Half A Century Not Out - Diabetic Shares Her Story
Date of release: 15 June 2020
A diabetic treated at The Royal Wolverhampton NHS Trust who has become a champion for her cause after living with the condition for over half a century has shared her story as part of Diabetes Week.
Heather Clarke, from Perton, near Wolverhampton, was diagnosed with Type 1 at the tender age of six. She turns 61 next month. Incredibly, her younger brother Nigel, now 55, was found to have the identical condition at the same age. She is one of the longest known diabetics in the Wolverhampton area.
Heather Clarke shows off her freestyle libre device
Her story starts back in the Swinging Sixties when her parents took her to see a doctor as she weighed just two stones aged six - losing weight is a classic symptom of diabetes - but their concerns were dismissed. The family had moved from Scarborough to Birmingham and at first Heather was told her weight loss was down to missing her old school friends, then that she had Asian flu. Finally, unable to walk because she was so frail and weak, her father carried her into Birmingham Children’s Hospital where she was immediately diagnosed, spending three and a half months there.
Awareness of the condition has improved immeasurably since then. “In 1965 my parents hadn’t heard of diabetes,” said Heather. “Back then blood glucose tests were in a test tube, with five drops of urine to ten drops of water and a clinitest tablet dropped in to fizz up the test tube. Steel syringes were used to inject insulin. My mother had to boil and use the needle until it was blunt.”
Down the years, Heather has promoted awareness of diabetes. She organised a football match to raise money for the Diabetes Centre at New Cross in June 1994 which was supported by former Wolves player Keith Downing. To celebrate her 60th birthday, in July 2019, she and husband Pete organised a walking football match which raised £890 for Diabetes UK. Pele's Pearls, the Birmingham-based World Cup walking football winners, took part, while Wolves legend John Richards drew the raffle.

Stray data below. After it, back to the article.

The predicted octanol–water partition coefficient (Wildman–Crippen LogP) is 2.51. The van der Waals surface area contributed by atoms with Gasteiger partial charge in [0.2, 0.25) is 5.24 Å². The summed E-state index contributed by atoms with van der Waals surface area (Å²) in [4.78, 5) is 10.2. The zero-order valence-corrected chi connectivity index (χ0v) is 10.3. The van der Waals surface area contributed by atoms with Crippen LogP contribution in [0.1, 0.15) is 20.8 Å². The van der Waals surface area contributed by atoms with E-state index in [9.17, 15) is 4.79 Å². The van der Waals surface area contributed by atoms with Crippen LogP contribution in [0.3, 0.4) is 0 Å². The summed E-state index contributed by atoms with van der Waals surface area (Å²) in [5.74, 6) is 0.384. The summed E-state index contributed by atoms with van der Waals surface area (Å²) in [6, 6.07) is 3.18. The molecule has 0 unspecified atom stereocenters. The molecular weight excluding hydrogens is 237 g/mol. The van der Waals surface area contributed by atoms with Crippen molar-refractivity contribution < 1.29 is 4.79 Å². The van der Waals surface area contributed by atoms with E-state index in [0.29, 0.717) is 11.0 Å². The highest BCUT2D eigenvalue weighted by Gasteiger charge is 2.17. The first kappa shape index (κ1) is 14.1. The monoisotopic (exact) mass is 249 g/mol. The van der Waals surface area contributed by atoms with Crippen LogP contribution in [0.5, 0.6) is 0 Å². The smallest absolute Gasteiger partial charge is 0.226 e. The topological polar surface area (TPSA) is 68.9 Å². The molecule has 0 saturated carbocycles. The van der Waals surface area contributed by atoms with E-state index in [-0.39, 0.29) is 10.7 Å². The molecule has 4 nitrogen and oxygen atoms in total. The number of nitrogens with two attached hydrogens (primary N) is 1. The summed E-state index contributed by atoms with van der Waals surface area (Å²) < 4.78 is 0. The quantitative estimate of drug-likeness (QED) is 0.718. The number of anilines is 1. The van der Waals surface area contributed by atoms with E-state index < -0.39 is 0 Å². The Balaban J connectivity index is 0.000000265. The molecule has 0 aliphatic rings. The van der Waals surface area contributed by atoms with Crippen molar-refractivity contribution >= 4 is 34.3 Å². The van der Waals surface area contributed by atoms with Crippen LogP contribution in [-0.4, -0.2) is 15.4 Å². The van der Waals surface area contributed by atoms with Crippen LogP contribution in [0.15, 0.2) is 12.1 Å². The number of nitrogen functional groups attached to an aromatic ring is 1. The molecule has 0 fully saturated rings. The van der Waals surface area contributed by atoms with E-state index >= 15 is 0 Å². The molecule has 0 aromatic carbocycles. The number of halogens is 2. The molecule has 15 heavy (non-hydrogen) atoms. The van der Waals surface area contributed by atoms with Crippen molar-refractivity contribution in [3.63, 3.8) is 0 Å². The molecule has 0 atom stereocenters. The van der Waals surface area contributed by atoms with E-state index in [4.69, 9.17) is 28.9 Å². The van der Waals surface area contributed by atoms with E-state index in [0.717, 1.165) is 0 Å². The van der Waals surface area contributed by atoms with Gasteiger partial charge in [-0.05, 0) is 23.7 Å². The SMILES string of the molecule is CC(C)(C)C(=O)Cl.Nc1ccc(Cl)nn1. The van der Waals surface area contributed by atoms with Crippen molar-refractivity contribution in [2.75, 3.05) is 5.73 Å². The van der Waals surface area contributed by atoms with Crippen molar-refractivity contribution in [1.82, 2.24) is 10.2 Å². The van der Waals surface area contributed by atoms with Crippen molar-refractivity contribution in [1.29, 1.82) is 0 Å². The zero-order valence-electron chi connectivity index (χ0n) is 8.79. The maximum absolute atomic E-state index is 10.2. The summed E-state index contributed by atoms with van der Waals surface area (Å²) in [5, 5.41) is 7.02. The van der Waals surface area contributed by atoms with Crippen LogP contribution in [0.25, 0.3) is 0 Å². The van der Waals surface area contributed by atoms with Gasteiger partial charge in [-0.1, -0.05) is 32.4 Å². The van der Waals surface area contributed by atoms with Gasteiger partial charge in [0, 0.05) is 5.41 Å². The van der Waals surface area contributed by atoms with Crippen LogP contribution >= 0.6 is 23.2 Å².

Devoted husband of 30 years Pete, who works for family business Peter Clarke Cultivations, a grounds maintenance firm in Wightwick, is Heather’s biggest supporter. “He rings me every lunchtime to check I’m still alive!” she said. “He takes me to all my appointments and I think he knows as much about diabetes as me.”
Heather Clarke shows off the walking football World Cup at the walking football match she organised
Thanks to Heather’s admirable efforts, insulin pumps are now available to diabetics in Wolverhampton. A decade and a half ago there was a debate whether the pumps were beneficial to diabetics. Heather lobbied her then local MP, Labour’s Rob Marris, who had the issue debated in Parliament and eventually the National Institute for Clinical Excellence (NICE) agreed to fund them for patients who a panel of consultants decided needed them. She has used her pump for 13 years.
Currently she has a freestyle libre device with a scan sensor that is inserted into her arm. The sensor means she doesn’t have to prick her finger to test for blood glucose and, after a six-month trial, the Trust now funds this for her. Each sensor lasts for two weeks and costs around £70.
Unfortunately, Heather had to take early retirement from work as a reception officer with Wolverhampton Council in 1995 soon after the birth of her daughter Grace, now 25, following complications with her pregnancy. She was warned further pregnancies could be fatal because of her diabetes.
Speaking of how she copes with her condition, Heather admitted: “It’s a constant battle every day but my mantra is to never give up. The libre trial is great – it’s far better than pricking your finger ten times a day.” COVID-19 has been an extra burden. “With Type 1, you’re classed as clinically vulnerable, so we’re supposed to self isolate, but fortunately for the last six years I’ve had food deliveries from Tesco anyway.”
She is also involved with diabetes support group, Perton And District Diabetes Support (PADDS), a group of diabetics who met monthly at Perton Library prior to COVID-19. “Being around younger diabetics has allowed me to talk to them and develop a whole new group of friends,” said Heather.